‘What are your hobbies?’ someone I had just met asked me the other day. I’m sure it was meant more as an icebreaker and less as a launching point to a longwinded existential crisis on my part, but that’s where I ended up. He was quick to list his: rock-climbing, watching movies and propagating succulents. I, on the other hand, could only mumble something about ‘reading’ and immediately changed the subject. The question echoed in my mind long after the conversation.
What were my hobbies? I remember being able to answer this question so confidently when I was 10. “My hobbies are,” I would list, “reading, writing, swimming, and roleplaying movies with my friends.” I also remember going through a phase of collecting stickers. And now, as an almost-30-year-old, I wasn’t too sure anymore.
Is bingeing 7 hours of Netflix in one sitting a hobby?
How about getting into heated discussions with my friends over red wine?
Can I even list reading as a hobby anymore since I’ve been studying literature and publishing all my adult life? Isn’t it more of a professional interest at this point?
Unable to find a satisfying answer, I turned to my fellow millennials from all ages and walks of life.
One friend confidently said ‘writing’, followed by explaining how she was using her lifestyle blog to generate passive income, using affiliate marketing and selling an online course.
Another friend, who loves to sing and write songs, has just started his own YouTube channel and will be recording his first EP later in the year.
Yet another one whose answer, just like mine, was reading is currently trying her hand at becoming a bookstagrammer (‘At the very least I might get some free books out of it,’ she said to justify her decision).
These conversations made me realise that none of the hobbies were purely for enjoyment. We were taking things the previous generations did for ‘pleasure’ and turning them into new business ventures. We didn’t have the time, energy, money or motivation for a hobby if it didn’t have a financial or professional reward at the end.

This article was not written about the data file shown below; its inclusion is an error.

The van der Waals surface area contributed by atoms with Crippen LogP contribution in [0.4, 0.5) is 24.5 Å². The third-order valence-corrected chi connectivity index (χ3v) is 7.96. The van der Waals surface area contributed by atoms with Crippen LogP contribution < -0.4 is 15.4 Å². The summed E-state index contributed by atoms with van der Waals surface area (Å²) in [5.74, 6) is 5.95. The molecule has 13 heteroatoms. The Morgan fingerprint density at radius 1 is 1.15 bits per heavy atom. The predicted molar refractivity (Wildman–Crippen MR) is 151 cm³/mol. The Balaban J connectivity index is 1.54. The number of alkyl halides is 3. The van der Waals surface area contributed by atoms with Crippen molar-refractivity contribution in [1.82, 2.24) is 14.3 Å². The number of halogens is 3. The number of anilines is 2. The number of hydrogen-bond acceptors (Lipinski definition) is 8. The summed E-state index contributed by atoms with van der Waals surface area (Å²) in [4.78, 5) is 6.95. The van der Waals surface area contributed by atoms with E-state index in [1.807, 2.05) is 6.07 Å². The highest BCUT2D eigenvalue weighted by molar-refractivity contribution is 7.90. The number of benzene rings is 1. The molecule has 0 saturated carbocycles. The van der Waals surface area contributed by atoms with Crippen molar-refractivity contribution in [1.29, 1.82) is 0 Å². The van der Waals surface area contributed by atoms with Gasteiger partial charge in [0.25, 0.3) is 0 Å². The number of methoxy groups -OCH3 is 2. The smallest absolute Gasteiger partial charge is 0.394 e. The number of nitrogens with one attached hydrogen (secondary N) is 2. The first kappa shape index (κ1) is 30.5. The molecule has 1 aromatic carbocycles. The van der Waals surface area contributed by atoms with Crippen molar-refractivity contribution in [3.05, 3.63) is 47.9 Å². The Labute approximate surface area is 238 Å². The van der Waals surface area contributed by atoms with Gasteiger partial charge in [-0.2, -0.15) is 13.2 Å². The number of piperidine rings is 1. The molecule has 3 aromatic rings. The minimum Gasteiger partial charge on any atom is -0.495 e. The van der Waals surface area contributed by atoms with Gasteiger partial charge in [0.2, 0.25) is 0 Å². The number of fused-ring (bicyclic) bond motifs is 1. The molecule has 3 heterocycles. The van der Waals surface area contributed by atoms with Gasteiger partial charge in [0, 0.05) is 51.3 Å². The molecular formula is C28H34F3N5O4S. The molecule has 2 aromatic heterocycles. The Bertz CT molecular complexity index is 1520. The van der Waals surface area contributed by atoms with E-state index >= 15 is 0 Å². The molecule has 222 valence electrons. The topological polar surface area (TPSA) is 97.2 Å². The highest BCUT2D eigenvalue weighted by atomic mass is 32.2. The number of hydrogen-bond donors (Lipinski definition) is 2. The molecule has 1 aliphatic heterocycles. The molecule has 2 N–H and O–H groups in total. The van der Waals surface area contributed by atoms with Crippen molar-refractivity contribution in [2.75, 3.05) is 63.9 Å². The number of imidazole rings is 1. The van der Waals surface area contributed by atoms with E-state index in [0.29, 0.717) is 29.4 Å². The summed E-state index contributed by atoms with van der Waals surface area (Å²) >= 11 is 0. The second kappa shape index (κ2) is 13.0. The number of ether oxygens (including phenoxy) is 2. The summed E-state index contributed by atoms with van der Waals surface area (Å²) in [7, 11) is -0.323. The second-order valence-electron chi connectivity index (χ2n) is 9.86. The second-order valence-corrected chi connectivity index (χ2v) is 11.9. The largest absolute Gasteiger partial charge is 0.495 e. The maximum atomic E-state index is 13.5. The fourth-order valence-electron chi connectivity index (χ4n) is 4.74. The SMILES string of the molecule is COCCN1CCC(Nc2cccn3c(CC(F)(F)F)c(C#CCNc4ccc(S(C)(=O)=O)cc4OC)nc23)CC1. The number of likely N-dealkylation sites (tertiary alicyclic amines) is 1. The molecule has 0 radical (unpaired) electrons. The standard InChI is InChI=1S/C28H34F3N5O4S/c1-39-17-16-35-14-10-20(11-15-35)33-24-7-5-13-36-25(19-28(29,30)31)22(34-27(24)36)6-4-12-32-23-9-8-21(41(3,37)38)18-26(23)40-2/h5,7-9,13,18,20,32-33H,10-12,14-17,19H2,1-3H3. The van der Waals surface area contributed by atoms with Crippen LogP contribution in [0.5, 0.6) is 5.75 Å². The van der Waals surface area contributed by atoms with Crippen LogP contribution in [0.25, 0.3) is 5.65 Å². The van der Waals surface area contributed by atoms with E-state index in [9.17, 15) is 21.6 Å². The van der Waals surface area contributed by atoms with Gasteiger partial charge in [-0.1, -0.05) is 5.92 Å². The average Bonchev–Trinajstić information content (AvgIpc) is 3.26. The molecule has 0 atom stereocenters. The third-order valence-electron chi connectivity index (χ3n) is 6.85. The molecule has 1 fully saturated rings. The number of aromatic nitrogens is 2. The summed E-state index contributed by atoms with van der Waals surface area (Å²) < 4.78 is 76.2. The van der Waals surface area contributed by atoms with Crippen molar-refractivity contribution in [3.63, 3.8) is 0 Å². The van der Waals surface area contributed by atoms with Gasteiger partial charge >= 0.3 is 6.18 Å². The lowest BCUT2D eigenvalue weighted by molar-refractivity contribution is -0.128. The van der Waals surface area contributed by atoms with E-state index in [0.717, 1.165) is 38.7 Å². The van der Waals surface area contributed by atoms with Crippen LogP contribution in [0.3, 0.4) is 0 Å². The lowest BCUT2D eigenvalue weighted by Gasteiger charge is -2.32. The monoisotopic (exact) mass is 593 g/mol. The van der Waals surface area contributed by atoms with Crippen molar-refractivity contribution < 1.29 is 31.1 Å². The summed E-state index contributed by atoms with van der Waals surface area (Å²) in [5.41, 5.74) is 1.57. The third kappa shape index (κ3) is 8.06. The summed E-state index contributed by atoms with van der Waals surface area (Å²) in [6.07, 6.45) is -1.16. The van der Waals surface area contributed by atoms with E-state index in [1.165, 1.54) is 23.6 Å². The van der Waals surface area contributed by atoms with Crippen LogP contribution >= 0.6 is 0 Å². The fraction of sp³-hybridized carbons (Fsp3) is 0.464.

As millennials, we have been accused of killing many an industry (from department stores to door bells) and while most of this is unfounded or exaggerated, we certainly seem to have lost the art of – if not killed – hobbies.
We don’t have hobbies anymore, we have side hustles.
Ask any millennial and they will tell you that they have at least one side hustle (from teaching English online to podcasting), alongside their three other jobs.
Some start their side hustles in the hopes of one day turning them into their full-time jobs. This is not surprising considering millennials are more likely to want to work for themselves and tend to be more entrepreneurial compared to previous generations.
Many of us grew up with the saying ‘Do what you love and you’ll never work a day in your life’. Now we rate job satisfaction as one of the most important things for our overall happiness and wellbeing. We are working multiple jobs or changing jobs more often in search for work that is fulfilling and engaging, in an area we feel passionate about.